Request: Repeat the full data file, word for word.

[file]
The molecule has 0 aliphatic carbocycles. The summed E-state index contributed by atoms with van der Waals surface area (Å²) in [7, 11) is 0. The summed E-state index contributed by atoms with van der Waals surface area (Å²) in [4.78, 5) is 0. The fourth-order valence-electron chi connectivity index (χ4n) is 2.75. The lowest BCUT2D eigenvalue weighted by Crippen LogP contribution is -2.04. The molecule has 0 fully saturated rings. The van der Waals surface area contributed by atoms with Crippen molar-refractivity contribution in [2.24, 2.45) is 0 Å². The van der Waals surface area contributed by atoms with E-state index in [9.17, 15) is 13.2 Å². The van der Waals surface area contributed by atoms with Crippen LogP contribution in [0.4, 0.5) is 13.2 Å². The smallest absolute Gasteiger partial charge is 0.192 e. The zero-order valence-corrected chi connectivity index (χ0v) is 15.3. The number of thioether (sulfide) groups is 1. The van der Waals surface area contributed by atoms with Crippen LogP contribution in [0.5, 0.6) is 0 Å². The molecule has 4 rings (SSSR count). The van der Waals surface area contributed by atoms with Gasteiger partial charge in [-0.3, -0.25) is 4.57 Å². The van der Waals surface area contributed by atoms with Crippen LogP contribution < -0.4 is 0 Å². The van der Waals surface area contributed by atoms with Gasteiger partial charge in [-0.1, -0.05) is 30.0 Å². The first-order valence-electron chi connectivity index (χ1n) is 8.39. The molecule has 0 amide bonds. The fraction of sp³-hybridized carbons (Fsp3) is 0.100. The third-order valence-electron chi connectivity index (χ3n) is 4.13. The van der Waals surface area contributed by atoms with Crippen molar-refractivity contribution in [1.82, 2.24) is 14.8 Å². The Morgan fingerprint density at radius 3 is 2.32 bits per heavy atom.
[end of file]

The molecule has 0 aliphatic carbocycles. The summed E-state index contributed by atoms with van der Waals surface area (Å²) in [7, 11) is 0. The summed E-state index contributed by atoms with van der Waals surface area (Å²) in [4.78, 5) is 0. The fourth-order valence-electron chi connectivity index (χ4n) is 2.75. The lowest BCUT2D eigenvalue weighted by Crippen LogP contribution is -2.04. The molecule has 0 fully saturated rings. The van der Waals surface area contributed by atoms with Crippen molar-refractivity contribution in [2.24, 2.45) is 0 Å². The van der Waals surface area contributed by atoms with E-state index in [9.17, 15) is 13.2 Å². The van der Waals surface area contributed by atoms with Crippen LogP contribution in [0.4, 0.5) is 13.2 Å². The smallest absolute Gasteiger partial charge is 0.192 e. The zero-order valence-corrected chi connectivity index (χ0v) is 15.3. The number of thioether (sulfide) groups is 1. The van der Waals surface area contributed by atoms with Crippen LogP contribution in [0.5, 0.6) is 0 Å². The molecule has 4 rings (SSSR count). The van der Waals surface area contributed by atoms with Gasteiger partial charge in [-0.3, -0.25) is 4.57 Å². The van der Waals surface area contributed by atoms with Crippen LogP contribution < -0.4 is 0 Å². The van der Waals surface area contributed by atoms with Gasteiger partial charge in [-0.1, -0.05) is 30.0 Å². The first-order valence-electron chi connectivity index (χ1n) is 8.39. The molecule has 0 amide bonds. The fraction of sp³-hybridized carbons (Fsp3) is 0.100. The third-order valence-electron chi connectivity index (χ3n) is 4.13. The van der Waals surface area contributed by atoms with Crippen molar-refractivity contribution in [1.82, 2.24) is 14.8 Å². The Morgan fingerprint density at radius 3 is 2.32 bits per heavy atom.